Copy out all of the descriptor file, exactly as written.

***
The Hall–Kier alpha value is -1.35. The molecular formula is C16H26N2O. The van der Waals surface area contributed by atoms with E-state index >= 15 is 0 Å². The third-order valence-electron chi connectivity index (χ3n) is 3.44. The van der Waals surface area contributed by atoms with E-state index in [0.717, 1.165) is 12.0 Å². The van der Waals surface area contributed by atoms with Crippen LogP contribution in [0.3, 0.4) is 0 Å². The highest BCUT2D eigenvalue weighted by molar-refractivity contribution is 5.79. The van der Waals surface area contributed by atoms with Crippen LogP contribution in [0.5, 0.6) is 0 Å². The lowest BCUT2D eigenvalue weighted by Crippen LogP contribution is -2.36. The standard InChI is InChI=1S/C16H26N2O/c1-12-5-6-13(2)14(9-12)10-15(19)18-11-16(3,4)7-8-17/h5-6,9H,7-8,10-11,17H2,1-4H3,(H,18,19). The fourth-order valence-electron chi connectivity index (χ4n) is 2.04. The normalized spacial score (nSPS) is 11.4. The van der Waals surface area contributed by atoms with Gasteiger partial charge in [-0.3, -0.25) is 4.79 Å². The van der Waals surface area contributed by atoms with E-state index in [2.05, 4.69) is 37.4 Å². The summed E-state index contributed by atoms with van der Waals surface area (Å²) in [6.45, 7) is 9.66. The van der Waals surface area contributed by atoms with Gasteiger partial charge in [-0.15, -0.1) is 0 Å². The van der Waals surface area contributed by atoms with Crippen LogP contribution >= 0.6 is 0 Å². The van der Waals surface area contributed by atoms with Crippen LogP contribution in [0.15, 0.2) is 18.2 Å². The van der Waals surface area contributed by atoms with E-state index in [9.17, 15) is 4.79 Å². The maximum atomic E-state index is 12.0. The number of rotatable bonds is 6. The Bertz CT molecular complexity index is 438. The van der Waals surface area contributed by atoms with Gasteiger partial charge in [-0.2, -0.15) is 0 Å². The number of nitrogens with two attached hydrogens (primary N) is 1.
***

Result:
The Hall–Kier alpha value is -1.35. The molecular formula is C16H26N2O. The van der Waals surface area contributed by atoms with E-state index >= 15 is 0 Å². The third-order valence-electron chi connectivity index (χ3n) is 3.44. The van der Waals surface area contributed by atoms with E-state index in [0.717, 1.165) is 12.0 Å². The van der Waals surface area contributed by atoms with Crippen LogP contribution in [0.3, 0.4) is 0 Å². The highest BCUT2D eigenvalue weighted by molar-refractivity contribution is 5.79. The van der Waals surface area contributed by atoms with Crippen LogP contribution in [0.5, 0.6) is 0 Å². The lowest BCUT2D eigenvalue weighted by Crippen LogP contribution is -2.36. The standard InChI is InChI=1S/C16H26N2O/c1-12-5-6-13(2)14(9-12)10-15(19)18-11-16(3,4)7-8-17/h5-6,9H,7-8,10-11,17H2,1-4H3,(H,18,19). The fourth-order valence-electron chi connectivity index (χ4n) is 2.04. The normalized spacial score (nSPS) is 11.4. The van der Waals surface area contributed by atoms with Gasteiger partial charge in [-0.3, -0.25) is 4.79 Å². The van der Waals surface area contributed by atoms with E-state index in [2.05, 4.69) is 37.4 Å². The summed E-state index contributed by atoms with van der Waals surface area (Å²) in [6.45, 7) is 9.66. The van der Waals surface area contributed by atoms with Gasteiger partial charge in [-0.15, -0.1) is 0 Å². The van der Waals surface area contributed by atoms with Crippen LogP contribution >= 0.6 is 0 Å². The van der Waals surface area contributed by atoms with Crippen LogP contribution in [0.15, 0.2) is 18.2 Å². The van der Waals surface area contributed by atoms with E-state index in [9.17, 15) is 4.79 Å². The maximum atomic E-state index is 12.0. The number of rotatable bonds is 6. The Bertz CT molecular complexity index is 438. The van der Waals surface area contributed by atoms with Gasteiger partial charge in [-0.2, -0.15) is 0 Å². The number of nitrogens with two attached hydrogens (primary N) is 1.